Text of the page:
FX Terminology: The Major Terms Professional Traders Use

It is easy for a beginner to be overwhelmed by all the different terms used by professional traders. We have therefore created the following list of key terms that every trader should be aware of, along with a short description. 

Ask Price

The price at which the market is prepared to sell a currency pair. For example, if you receive a quote of 1.1200/05 for EURUSD from a bank, they are ready to sell Euros for Dollars at a rate of 1.1205 (i.e. you are buying at 1.1205).

Aussie Dollar

Nickname for the Australian Dollar

Barrier Option

An option where the payoff depends on whether a certain predetermined level has been reached or exceeded. The most popular contracts are Knock In and Knock Out options - with the Knock In being in-the-money if it reaches a certain level and the Knock Out being in-the-money if the price of the underlying asset does NOT reach a certain level within the specified timeframe.

Bid Price

The price at which the market is prepared to buy a currency pair. For example, if you receive a quote of 1.2650/55 for GBPUSD from a bank, they are ready to buy British Pound for US Dollars at a rate of 1.2650 (i.e. you are selling at 1.2650).

Big Figure

The first three digits of a currency quote, for example 1.12 in EUR/USD. Dealers sometimes do not mention the big figures at all, assuming the client knows them. For example, EUR/USD might be quoted as 50/55 instead of 1.1250/55.


The Bank of International Settlements.

Black Box

A term used for systematic traders.


The Bank of Canada - Canada´s central bank.


The Bank of England.


The Bank of Japan - Japan´s central bank.


Nickname for GBP/USD

Carry Trade

A strategy where traders are long a currency that pays a relatively high interest rate and short a currency with a low interest rate. Popular currency pairs include AUD/JPY, NZD/JPY and ZAR/JPY.

Commodity currencies

Currencies from countries whose exports mostly consist of natural resources. Examples: Australian Dollar, Russian Ruble.


Corporations mostly trade FX to hedge their currency risk, and are not considered active speculators.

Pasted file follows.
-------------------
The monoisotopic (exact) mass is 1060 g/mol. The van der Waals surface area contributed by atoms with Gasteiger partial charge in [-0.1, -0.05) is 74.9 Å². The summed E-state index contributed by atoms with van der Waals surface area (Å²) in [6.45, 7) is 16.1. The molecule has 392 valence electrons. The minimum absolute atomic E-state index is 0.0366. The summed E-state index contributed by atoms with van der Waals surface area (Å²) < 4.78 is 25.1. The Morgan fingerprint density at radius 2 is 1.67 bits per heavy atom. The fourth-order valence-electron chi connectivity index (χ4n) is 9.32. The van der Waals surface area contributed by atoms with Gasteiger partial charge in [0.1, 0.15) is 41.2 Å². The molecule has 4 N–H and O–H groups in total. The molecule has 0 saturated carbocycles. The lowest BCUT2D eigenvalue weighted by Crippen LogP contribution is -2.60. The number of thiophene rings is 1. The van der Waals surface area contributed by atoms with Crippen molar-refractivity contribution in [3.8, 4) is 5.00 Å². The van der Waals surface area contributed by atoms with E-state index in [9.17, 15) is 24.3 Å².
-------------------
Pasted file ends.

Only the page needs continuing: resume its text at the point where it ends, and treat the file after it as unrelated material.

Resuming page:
Cross pairs

Currency pairs not involving the US Dollar.


Commodity Trading Advisors - a term for US-based Managed Futures Accounts. They mostly utilize short-term, trend-following strategies and operate in a variety of markets.


The term is mostly used for market makers at the major banks. They earn a profit from the spread, but may also do proprietary trading.


A central bank that is dovish is generally cautious and may signal that a rate cut could follow in the near-term.


The European Central Bank


A wholesale electronic trading platform mostly used by banks and large financial institutions

Exotic currencies

Currency pairs that are not as commonly traded as the G20 currencies and where the liquidity is generally lower. Examples: Mexican Peso, Thai Baht, Turkish Lira.


A term used for the US Dollar.


Central banks are hawkish when they have an optimistic outlook on the economy and may consider a rate hike in the near-term.

Interbank Market

The "core" of the foreign exchange market, where the top banks trade with each other using platforms such as EBS, Reuters Dealing or Bloomberg.


Nickname for the New Zealand Dollar

Left-Hand Side (LHS)

The left side of a currency quote, referring to the Bid.


Nickname for the Canadian Dollar


The central bank of China.


Reserve Bank of Australia - Australia´s central bank.


Reserve Bank of New Zealand - New Zealand´s central bank.

Real Money (RM)

A term used for institutional investors that do not actively speculate in the market, such as large asset managers and pension funds.

Right-Hand Side (RHS)

The right side of a currency quote, referring to the Offer.


The difference between the price that was requested and the price that was eventually obtained once the trade has been executed. Slippage is more likely to occur during times of high volatility (e.g. news release or central bank announcement).


Swiss National Bank - Switzerland´s central bank.

Sovereign Wealth Fund (SWFs)

State-owned investment funds, which can at times be very active in the currency market.


Nickname for USD/CHF


A term used for "billion". For example, if someone bought a yard of EUR/USD - he would have bought 1 billion worth of EUR/USD.

The information is not to be construed as a recommendation; or an offer to buy or sell; or the solicitation of an offer to buy or sell any security, financial product, or instrument; or to participate in any trading strategy. Readers should seek their own advice. Reproduction or redistribution of this information is not permitted.